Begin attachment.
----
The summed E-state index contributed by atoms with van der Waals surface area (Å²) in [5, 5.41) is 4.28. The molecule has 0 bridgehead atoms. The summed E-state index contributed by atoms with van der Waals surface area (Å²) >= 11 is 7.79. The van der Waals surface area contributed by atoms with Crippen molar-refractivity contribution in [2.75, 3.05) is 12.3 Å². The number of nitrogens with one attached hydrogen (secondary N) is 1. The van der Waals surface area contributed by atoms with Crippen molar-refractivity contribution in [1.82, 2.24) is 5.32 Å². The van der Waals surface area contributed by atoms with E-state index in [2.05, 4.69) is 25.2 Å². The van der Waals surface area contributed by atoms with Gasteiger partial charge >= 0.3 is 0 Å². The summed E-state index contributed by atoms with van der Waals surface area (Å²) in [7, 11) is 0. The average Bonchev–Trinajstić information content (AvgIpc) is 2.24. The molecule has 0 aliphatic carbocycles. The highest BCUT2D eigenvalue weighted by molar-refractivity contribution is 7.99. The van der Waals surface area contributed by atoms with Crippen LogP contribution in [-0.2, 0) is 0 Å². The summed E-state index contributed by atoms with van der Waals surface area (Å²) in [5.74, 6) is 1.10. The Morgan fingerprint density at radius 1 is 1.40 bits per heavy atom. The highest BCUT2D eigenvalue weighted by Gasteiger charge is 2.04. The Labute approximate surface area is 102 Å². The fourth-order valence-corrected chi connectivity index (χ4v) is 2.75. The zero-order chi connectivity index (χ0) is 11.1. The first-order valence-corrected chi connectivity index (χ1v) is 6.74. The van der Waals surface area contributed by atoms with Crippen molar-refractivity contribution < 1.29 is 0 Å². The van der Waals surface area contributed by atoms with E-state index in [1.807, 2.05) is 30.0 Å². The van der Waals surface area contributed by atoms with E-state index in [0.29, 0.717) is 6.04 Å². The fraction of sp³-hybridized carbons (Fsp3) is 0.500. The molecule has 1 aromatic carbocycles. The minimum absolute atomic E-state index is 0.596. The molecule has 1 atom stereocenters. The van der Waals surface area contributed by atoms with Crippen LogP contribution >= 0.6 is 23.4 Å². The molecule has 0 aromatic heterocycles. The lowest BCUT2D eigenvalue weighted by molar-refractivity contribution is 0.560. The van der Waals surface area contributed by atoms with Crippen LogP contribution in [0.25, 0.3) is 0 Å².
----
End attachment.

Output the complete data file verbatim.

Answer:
The summed E-state index contributed by atoms with van der Waals surface area (Å²) in [5, 5.41) is 4.28. The molecule has 0 bridgehead atoms. The summed E-state index contributed by atoms with van der Waals surface area (Å²) >= 11 is 7.79. The van der Waals surface area contributed by atoms with Crippen molar-refractivity contribution in [2.75, 3.05) is 12.3 Å². The number of nitrogens with one attached hydrogen (secondary N) is 1. The van der Waals surface area contributed by atoms with Crippen molar-refractivity contribution in [1.82, 2.24) is 5.32 Å². The van der Waals surface area contributed by atoms with E-state index in [2.05, 4.69) is 25.2 Å². The van der Waals surface area contributed by atoms with Gasteiger partial charge >= 0.3 is 0 Å². The summed E-state index contributed by atoms with van der Waals surface area (Å²) in [7, 11) is 0. The average Bonchev–Trinajstić information content (AvgIpc) is 2.24. The molecule has 0 aliphatic carbocycles. The highest BCUT2D eigenvalue weighted by molar-refractivity contribution is 7.99. The van der Waals surface area contributed by atoms with Crippen LogP contribution in [-0.2, 0) is 0 Å². The summed E-state index contributed by atoms with van der Waals surface area (Å²) in [5.74, 6) is 1.10. The Morgan fingerprint density at radius 1 is 1.40 bits per heavy atom. The highest BCUT2D eigenvalue weighted by Gasteiger charge is 2.04. The Labute approximate surface area is 102 Å². The fourth-order valence-corrected chi connectivity index (χ4v) is 2.75. The zero-order chi connectivity index (χ0) is 11.1. The first-order valence-corrected chi connectivity index (χ1v) is 6.74. The van der Waals surface area contributed by atoms with Crippen molar-refractivity contribution < 1.29 is 0 Å². The van der Waals surface area contributed by atoms with E-state index in [1.807, 2.05) is 30.0 Å². The van der Waals surface area contributed by atoms with E-state index in [0.29, 0.717) is 6.04 Å². The fraction of sp³-hybridized carbons (Fsp3) is 0.500. The molecule has 1 aromatic carbocycles. The minimum absolute atomic E-state index is 0.596. The molecule has 1 atom stereocenters. The van der Waals surface area contributed by atoms with Crippen LogP contribution >= 0.6 is 23.4 Å². The molecule has 0 aromatic heterocycles. The lowest BCUT2D eigenvalue weighted by molar-refractivity contribution is 0.560. The van der Waals surface area contributed by atoms with Crippen LogP contribution in [0.25, 0.3) is 0 Å².